A study in Norway, where companies are required to appoint female directors and board members, is interesting, as it shows the shallowness of such approaches. Sabina Tacheva and Morten Huse in a paper entitled Mediating and moderating effects of board working style summarise a conclusion shared by many other studies of the Norwegian experience: “Minority directors are less likely to be well connected in the managerial world and need to engage in an ingratiation behaviour in order to be appointed to corporate boards.”4 Women directors are often appointed not for their existing contacts and membership of business networks, but rather for their acquaintance with the CEO or other senior figure: “Hence, women directors are less likely to effectively perform their service task, and boards with female members are less linked to the firm’s external environment, have less access to critical external resources and are therefore less efficient in their service task than homogeneous boards composed of only male directors.”5
My next example of a system of positive discrimination comes from Iran’s Islamic Republic. In Iran the families of the ‘martyrs’ of the Iran- Iraq war (1980-88) that took the lives of half a million Iranians benefit from positive discrimination. They get special consideration when it comes to entering university, applying for medical insurance, buying a car … But, over the years, these measures have caused resentment, especially amongst youth. Students who have studied hard but cannot enter university are angry that their places taken by a relative of a janbaz, who has not even sat the entrance exam. However, the beneficiaries are not particularly happy either. They often complain of the way fellow students dismiss or play down their achievements, even when they do well during their university course.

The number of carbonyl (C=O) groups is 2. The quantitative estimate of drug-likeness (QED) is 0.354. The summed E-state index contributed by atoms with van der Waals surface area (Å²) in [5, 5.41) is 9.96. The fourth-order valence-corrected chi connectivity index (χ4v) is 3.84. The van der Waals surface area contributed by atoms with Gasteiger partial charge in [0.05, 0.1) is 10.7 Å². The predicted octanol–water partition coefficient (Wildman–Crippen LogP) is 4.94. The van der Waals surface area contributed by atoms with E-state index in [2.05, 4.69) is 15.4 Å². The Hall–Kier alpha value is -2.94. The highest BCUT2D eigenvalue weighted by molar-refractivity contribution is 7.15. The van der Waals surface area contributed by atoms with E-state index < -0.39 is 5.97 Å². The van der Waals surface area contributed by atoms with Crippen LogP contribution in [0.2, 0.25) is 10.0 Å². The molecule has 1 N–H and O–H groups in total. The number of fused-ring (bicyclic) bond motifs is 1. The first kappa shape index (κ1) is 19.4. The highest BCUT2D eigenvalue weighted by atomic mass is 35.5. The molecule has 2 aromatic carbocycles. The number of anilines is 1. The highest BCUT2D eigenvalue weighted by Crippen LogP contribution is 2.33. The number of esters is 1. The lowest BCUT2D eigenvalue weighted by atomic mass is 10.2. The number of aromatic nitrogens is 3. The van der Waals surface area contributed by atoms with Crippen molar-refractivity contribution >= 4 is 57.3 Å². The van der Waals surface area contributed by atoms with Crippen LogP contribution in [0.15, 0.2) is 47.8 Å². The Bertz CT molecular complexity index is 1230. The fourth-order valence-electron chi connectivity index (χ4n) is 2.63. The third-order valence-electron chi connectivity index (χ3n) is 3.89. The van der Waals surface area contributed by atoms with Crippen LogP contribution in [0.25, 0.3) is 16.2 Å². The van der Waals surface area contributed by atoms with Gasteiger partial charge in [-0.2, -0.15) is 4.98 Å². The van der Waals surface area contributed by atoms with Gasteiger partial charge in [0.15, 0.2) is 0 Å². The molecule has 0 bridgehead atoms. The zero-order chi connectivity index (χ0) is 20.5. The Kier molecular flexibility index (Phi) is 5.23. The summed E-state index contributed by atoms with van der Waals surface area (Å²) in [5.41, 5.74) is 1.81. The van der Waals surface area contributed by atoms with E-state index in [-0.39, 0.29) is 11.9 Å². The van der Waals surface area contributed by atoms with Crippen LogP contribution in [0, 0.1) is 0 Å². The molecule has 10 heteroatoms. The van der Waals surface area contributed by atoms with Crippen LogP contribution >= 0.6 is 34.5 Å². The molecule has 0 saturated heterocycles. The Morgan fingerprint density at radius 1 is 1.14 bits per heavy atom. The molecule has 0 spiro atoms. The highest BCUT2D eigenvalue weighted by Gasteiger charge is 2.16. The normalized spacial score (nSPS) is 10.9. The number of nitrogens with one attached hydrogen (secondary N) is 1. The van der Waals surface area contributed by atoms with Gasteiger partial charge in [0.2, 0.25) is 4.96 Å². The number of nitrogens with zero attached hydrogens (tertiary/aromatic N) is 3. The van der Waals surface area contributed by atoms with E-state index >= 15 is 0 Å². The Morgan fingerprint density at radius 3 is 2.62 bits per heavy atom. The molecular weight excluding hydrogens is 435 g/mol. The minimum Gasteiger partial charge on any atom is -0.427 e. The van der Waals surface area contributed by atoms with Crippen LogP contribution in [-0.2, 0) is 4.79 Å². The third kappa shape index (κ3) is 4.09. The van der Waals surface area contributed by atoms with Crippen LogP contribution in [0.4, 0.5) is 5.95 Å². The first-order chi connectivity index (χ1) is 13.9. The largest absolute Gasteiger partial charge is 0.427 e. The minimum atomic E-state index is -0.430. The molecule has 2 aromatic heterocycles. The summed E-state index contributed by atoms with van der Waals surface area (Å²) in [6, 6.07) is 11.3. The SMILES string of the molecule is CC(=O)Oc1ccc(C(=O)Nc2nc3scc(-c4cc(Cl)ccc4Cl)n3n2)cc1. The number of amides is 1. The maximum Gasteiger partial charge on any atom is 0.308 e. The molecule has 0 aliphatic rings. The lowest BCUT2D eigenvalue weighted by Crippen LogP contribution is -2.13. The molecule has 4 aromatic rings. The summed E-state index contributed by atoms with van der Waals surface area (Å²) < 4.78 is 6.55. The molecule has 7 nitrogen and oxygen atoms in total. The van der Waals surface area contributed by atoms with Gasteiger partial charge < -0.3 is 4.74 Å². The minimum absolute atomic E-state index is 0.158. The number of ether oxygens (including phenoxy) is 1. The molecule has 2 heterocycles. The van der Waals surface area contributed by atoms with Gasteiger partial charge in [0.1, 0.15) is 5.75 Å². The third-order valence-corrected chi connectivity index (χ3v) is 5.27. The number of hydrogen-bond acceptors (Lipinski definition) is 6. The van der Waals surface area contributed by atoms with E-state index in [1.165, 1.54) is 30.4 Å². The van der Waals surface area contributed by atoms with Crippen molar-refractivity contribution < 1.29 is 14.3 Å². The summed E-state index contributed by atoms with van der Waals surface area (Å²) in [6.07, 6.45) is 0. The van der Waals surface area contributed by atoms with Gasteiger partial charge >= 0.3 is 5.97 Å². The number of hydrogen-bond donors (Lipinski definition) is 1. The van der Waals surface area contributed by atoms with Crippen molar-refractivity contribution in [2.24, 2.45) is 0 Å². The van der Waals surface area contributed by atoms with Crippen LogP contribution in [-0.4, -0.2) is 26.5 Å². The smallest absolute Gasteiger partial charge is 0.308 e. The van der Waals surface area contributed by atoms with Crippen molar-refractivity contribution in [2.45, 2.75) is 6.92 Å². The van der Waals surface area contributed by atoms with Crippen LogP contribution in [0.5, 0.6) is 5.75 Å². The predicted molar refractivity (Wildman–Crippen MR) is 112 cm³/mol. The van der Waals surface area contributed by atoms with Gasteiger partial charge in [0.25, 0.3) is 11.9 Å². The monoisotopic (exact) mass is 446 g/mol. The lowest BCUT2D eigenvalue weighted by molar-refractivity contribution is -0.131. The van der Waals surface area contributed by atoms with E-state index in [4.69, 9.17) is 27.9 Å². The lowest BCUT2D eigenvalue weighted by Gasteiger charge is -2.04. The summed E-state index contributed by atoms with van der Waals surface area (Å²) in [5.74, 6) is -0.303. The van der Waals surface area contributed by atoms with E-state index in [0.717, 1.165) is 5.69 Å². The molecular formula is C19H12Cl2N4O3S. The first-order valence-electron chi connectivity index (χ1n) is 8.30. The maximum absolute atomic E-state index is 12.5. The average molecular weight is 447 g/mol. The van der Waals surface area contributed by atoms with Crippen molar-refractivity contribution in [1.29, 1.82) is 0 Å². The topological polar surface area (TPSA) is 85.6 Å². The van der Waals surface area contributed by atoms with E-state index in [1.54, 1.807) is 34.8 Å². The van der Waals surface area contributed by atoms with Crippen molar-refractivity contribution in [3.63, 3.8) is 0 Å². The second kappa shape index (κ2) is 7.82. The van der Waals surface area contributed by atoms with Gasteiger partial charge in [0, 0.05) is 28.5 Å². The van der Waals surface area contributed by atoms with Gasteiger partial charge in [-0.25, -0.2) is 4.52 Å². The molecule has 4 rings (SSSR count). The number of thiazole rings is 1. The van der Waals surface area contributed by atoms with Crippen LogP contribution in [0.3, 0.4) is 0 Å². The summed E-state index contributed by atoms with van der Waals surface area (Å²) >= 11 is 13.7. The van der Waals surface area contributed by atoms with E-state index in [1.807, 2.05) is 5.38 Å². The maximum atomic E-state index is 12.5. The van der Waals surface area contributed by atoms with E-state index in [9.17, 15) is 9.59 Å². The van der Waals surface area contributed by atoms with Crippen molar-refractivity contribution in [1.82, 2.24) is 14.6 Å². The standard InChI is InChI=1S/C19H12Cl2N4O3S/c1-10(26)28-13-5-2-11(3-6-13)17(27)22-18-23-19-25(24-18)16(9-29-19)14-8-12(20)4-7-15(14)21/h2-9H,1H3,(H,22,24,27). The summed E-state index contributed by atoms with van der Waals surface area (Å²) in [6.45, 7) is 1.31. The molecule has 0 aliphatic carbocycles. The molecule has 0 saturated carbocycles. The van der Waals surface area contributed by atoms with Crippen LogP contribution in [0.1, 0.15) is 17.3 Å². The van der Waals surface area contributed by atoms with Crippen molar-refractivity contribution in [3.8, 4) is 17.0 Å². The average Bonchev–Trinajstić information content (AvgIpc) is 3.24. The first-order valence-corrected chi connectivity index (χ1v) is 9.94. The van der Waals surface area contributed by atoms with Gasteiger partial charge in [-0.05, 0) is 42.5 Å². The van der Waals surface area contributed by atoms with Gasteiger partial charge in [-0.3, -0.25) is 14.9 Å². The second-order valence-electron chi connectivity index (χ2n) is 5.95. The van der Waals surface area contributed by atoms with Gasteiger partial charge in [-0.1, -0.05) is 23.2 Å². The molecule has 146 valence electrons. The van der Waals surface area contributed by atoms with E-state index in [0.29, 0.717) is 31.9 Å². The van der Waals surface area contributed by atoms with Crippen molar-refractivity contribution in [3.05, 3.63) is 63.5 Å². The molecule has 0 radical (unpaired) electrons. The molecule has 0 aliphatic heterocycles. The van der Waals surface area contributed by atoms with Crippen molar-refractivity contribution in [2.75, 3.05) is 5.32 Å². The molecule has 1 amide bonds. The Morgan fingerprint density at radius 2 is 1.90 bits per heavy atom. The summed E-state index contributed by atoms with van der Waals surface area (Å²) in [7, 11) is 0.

In this there is a parallel with critiques of quota systems in academia. Women who work hard or who have a strong commitment, and are therefore able to advance, are judged alongside those who have been given privileged treatment and their work is downgraded as a result.
In Norway, the only country where there are regulations governing the number of women on company boards, those who have actually been appointed on merit are numbered among the ‘golden skirts’ - those who are there just to make up the quota. Similarly, Amy Wallace, a journalist who created a campaign called Women Eds We Love, is very clear on this point in her own area of work: “Women editors don’t want to be judged or rewarded for their gender.”6
And quotas in leftwing organisations may often have the effect of devaluing the actual achievement of women comrades who work as hard as, or harder than, their male counterparts. These women are striving to represent the interests of the working class, not looking for the prestige of a more senior position, but the quota system conflates these two outlooks.